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INNATE IMMUNE ACTIVATION AMONG HIV-1 EXPOSED UNINFECTED INFANTS FROM BOTSWANA
Pilar Garcia Broncano1, Samuel W. Kgole2, Gosego Masasa2, Terence Mohammed2, Sikhulile Moyo2, Joseph Makhema2, Xu G. Yu1, Jennifer Jao3, Roger L. Shapiro4, Mathias Lichterfeld5, Kathleen M. Powis6
1Ragon Institute of MGH, MIT and Harvard, Cambridge, MA, USA,2Botswana Harvard AIDS Institute Partnership, Gabarone, Botswana,3Icahn School of Medicine at Mt Sinai, New York, NY, USA,4Harvard University, Boston, MA, USA,5Brigham and Women's Hospital, Boston, MA, USA,6Massachusetts General Hospital, Boston, MA, USA
HIV-exposed uninfected (HEU) infants continue to experience increased morbidity/mortality from infectious causes compared with infants born to HIV-uninfected women. To explore possible immune etiologies, we conducted an immune profiles analysis, comparing profiles from a Botswana-based cohort of HEU to HIV-unexposed (HU) infants.
Multiparametric flow cytometry was used to quantify proportions and phenotypic characteristics of innate immune cells (monocytes, dendritic cells and NK cells) and adaptive T and B cell-mediated immune responses using peripheral blood mononuclear cells (PBMCs) collected at 3-months of life from HEU and HU infants enrolled in a longitudinal gut microbiome study in Botswana. All HIV-infected women received ≥6 weeks of ART prior to delivery. All infants were born full-term and all HEU infants tested HIV negative at 3 months of life.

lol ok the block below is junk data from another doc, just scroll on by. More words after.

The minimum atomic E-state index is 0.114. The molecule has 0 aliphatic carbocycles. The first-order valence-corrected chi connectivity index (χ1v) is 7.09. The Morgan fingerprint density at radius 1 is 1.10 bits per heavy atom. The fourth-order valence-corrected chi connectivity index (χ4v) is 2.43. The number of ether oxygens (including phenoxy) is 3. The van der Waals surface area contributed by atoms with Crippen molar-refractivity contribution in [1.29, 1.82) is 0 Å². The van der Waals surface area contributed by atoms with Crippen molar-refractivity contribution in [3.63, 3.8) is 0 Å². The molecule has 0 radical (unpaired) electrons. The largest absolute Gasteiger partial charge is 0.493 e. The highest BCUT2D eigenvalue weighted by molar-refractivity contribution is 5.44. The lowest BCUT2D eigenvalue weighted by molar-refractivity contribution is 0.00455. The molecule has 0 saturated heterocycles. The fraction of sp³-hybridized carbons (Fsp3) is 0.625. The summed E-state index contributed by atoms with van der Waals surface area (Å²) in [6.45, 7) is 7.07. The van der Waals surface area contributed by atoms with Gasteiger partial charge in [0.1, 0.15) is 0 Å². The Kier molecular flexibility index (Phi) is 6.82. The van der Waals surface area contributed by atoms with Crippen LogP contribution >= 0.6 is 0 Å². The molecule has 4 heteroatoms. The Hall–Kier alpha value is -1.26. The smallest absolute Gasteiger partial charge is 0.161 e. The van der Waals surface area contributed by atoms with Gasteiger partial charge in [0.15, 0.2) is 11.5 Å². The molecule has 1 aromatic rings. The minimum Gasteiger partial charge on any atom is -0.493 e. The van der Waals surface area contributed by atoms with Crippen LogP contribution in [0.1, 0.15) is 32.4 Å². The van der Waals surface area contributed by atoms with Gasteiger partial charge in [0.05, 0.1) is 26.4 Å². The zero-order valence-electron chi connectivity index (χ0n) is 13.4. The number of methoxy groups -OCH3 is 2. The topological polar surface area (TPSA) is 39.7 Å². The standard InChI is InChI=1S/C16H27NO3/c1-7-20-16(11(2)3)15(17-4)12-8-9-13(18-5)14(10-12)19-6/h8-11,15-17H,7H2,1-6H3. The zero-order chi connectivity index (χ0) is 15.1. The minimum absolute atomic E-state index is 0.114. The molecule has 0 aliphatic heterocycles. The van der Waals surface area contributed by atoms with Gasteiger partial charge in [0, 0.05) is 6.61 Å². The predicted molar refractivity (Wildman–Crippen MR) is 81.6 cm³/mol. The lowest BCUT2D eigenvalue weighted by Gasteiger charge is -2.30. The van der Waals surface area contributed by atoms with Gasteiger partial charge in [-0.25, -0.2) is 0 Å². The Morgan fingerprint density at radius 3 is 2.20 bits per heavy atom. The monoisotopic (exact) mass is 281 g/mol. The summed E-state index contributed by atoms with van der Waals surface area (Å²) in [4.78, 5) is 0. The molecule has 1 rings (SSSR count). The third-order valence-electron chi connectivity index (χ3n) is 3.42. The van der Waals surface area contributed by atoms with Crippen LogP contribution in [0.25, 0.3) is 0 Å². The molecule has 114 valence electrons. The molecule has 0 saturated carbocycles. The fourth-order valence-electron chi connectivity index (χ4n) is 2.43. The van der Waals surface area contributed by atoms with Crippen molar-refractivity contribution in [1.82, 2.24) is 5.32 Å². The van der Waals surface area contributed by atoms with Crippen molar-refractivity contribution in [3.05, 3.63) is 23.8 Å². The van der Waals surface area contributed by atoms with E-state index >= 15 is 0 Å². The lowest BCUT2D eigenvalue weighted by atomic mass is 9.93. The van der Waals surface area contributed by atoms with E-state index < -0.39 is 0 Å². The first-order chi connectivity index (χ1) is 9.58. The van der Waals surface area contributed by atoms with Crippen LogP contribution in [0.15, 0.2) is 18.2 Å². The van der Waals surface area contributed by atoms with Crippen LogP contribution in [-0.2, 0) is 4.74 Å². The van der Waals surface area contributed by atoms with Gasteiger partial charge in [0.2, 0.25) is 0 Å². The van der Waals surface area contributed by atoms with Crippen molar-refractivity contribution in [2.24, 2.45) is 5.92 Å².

Thirty-three infants (17 HEU and 16 HU) were studied cross-sectionally. HEU infants had lower proportions CD14+ monocytes compared with HU infants (p=0.013). The proportion of CD14+ CD16- 'classical' monocytes was significantly reduced in HEU infants, while proportions of CD14+ CD16+ non-classical/intermediate monocytes, associated with increased activation and inflammatory responses, were markedly increased (Figure). Proportions of NK cells, the primary innate immune system effector cell, were lower in HEU infants (p=0.026). Upregulation of NKp30, a surface marker denoting terminal activation, on CD56hiCD16low NK cell subset was noted among PBMCs of HEU infants. Frequencies of CD4+ and CD8+ T cell subsets, proportions of regulatory T cells and expression of immune activation markers on these T cell populations did not differ between groups. Proportion of late memory B cells (Bm5, IgD- CD38-) was lower in HEU infants (p=0.026). While fewer HEU infants exclusively breastfed through 3 months (71% vs 88%), the difference was not significant (p=0.40). Despite these findings, there was no significant difference in hospitalizations in the first year of life between the groups.
In this cohort, in utero exposure to HIV-1 and ART was associated with a distinct immunological profile characterized by increased immune activation in the innate immune system. Longitudinal evaluations are needed to determine whether abnormal innate immune activation among HEU has longer-term clinical consequences.